Confessions of a Recovering Leader (Part III)

By Dr. Scott Rodin    

Final Thoughts on What it Means to Be a Leader of No Reputation

Confessions of a Recovering Leader (Part IIII

I began this three-part blog with a confession. I was wrong. In summing up my experience in leadership I was wrong in my understanding and preconceived notions of leadership in Christian ministry. I was wrong in my expectations of others and myself. And I was wrong in my motivations, which may be the hardest thing to admit.

My problem was not with preparation, motivation, or even with a sense of true calling and a sincere desire to serve God with the best of my skills and abilities. The problem lay solely with my pre-determined understanding of what Christian leadership is really all about.

In reflecting on my time on leadership, I have come to believe that true Christian leadership is an ongoing, disciplined practice of becoming a person of no reputation, and thus, becoming more like Christ in this unique way. In his reflections on Christian leadership, Henri Nouwen refers to this as resisting the temptation to be relevant. 

He says,

“I am deeply convinced that the Christian leader of the future is called to be completely irrelevant and to stand in this world with nothing to offer but his or her own vulnerable self.” (1)

In my past, I have rejected this idea outright. In doing so, I was wrong. Today I see and affirm this important notion that lies at the heart of godly leadership.

In parts I (click here) and II (click here) we looked at the first four of five areas where I have begun to learn what it is to be this sort of Christian leader. In each area I found that I began with a misunderstanding of what true Christian leadership looked like, and I have been on a journey of transformation, introducing me to a new way to serve as Christ taught us to serve. Let’s looks at the last one and ask where we go form here.

5. Seeking the Right Applause

A bookmark of mine carries a thought that stayed with me throughout my term as president of Eastern Seminary. It reads,

“It doesn’t matter if the world knows, or sees or understands, the only applause we are meant to seek is that of nail-scarred hands.” 

Leaders are exposed to opportunities to generate applause. It can come in the form of commendation from the board, approval of our decisions by employees, recognition of our institution’s work by constituencies, admiration of our leadership abilities by co-workers, and words of appreciation from students. 

As public figures, we receive both the undue criticism for the failures of our institutions, and the unmerited praise for their successes. The true calling of leadership requires us to accept the former and deflect the latter. That is, our job is to take the blame for mistakes made by those under our leadership and to deflect the praise and re-direct it to those most responsible for our success.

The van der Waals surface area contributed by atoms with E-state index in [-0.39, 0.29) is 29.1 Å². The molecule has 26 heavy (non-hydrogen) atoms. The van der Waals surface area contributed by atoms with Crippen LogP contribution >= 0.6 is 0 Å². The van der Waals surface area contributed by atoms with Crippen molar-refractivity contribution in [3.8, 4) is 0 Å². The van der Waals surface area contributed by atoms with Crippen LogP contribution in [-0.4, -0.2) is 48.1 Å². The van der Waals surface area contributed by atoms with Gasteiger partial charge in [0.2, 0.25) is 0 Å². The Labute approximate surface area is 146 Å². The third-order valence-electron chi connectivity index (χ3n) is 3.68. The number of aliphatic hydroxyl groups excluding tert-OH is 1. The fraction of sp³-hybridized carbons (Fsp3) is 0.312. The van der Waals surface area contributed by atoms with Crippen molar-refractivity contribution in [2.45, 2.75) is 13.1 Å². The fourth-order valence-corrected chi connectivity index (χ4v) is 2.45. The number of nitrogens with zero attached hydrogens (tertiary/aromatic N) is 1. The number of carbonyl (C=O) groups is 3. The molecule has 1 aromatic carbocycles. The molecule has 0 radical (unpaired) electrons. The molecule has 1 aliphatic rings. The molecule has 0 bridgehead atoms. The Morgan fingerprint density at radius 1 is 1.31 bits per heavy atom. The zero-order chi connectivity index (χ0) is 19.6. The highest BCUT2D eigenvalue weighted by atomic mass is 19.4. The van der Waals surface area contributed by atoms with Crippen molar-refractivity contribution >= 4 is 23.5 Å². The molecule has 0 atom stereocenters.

In this way we keep ourselves in balance, never taking the criticism too personally and not accepting the praise too easily. But this balance is often very difficult to maintain.

One axiom of leadership I have come to appreciate reads,

‘leaders do not inflict pain, they bear it’. 

In the same manner, leaders do not absorb praise, they re-direct it. The success of any Christian leader lies significantly in their ability to keep this two-fold movement of leadership in balance. Leaders who inflict pain lose trust and dishearten their people. Leaders who absorb praise produce resentment and sacrifice motivation. 

Returning to where we began, this is why God’s anointing is so important to the Christian leader. Only with God’s anointing can the leader listen intently for that one source of applause that really matters. Only anointed leaders truly “seek first the kingdom of God and His righteousness.” 

If we seek our affirmation elsewhere, the distracting noises that vie for our attention and tug at our hearts for allegiance will drown out all else. And if we seek for this other applause, we will never hear the one from the Master’s hands. 

Two significant temptations come to play here. The first is the fear of rejection that causes us to run from confrontation. The second is the desire to make everyone happy and to measure our performance, our effectiveness and our ‘leadership’ on that scale. 

The two are very closely related. The first temptation is motivated by the idea that good leaders will not generate conflict, and that rejection of our performance in our role as leader is a rejection of our personhood and character. These are significant pitfalls for a leader. They are generated from that deep-seated desire to hear the applause of all with whom we work. 

The second temptation is to lead by reacting. We see which way the wind is blowing and steer that direction, regardless of the situation. We do not want our people to be anxious, to question our decisions or disagree with our reasoning. We want harmony and unity, which is commendable. 

But left unchecked, this desire will cause us to sacrifice courage, vision and risk-taking. It will bring us momentary applause, but will ruin us in the end. To use a variation on a quote from Ralph Waldo Emerson,